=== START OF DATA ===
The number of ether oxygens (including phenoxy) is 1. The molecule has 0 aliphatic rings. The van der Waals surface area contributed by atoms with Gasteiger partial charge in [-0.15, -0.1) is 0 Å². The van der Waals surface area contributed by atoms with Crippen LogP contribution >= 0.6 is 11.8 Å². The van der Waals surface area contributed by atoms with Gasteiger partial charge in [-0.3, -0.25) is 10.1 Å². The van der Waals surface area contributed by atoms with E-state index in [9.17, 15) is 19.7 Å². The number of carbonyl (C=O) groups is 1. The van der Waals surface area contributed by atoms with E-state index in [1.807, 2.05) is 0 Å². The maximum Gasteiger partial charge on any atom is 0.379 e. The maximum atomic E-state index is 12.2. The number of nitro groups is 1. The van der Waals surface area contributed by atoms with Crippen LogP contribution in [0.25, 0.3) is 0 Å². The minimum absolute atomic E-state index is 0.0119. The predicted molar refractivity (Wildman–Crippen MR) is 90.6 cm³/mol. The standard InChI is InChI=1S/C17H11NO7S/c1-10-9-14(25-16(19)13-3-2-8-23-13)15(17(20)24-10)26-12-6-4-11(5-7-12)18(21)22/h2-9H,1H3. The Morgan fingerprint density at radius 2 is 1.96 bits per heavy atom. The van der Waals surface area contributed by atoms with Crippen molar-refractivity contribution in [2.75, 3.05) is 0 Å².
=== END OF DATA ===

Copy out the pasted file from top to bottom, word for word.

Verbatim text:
The number of ether oxygens (including phenoxy) is 1. The molecule has 0 aliphatic rings. The van der Waals surface area contributed by atoms with Gasteiger partial charge in [-0.15, -0.1) is 0 Å². The van der Waals surface area contributed by atoms with Crippen LogP contribution >= 0.6 is 11.8 Å². The van der Waals surface area contributed by atoms with Gasteiger partial charge in [-0.3, -0.25) is 10.1 Å². The van der Waals surface area contributed by atoms with E-state index in [9.17, 15) is 19.7 Å². The number of carbonyl (C=O) groups is 1. The van der Waals surface area contributed by atoms with E-state index in [1.807, 2.05) is 0 Å². The maximum Gasteiger partial charge on any atom is 0.379 e. The maximum atomic E-state index is 12.2. The number of nitro groups is 1. The van der Waals surface area contributed by atoms with Crippen LogP contribution in [0.25, 0.3) is 0 Å². The minimum absolute atomic E-state index is 0.0119. The predicted molar refractivity (Wildman–Crippen MR) is 90.6 cm³/mol. The standard InChI is InChI=1S/C17H11NO7S/c1-10-9-14(25-16(19)13-3-2-8-23-13)15(17(20)24-10)26-12-6-4-11(5-7-12)18(21)22/h2-9H,1H3. The Morgan fingerprint density at radius 2 is 1.96 bits per heavy atom. The van der Waals surface area contributed by atoms with Crippen molar-refractivity contribution in [2.75, 3.05) is 0 Å².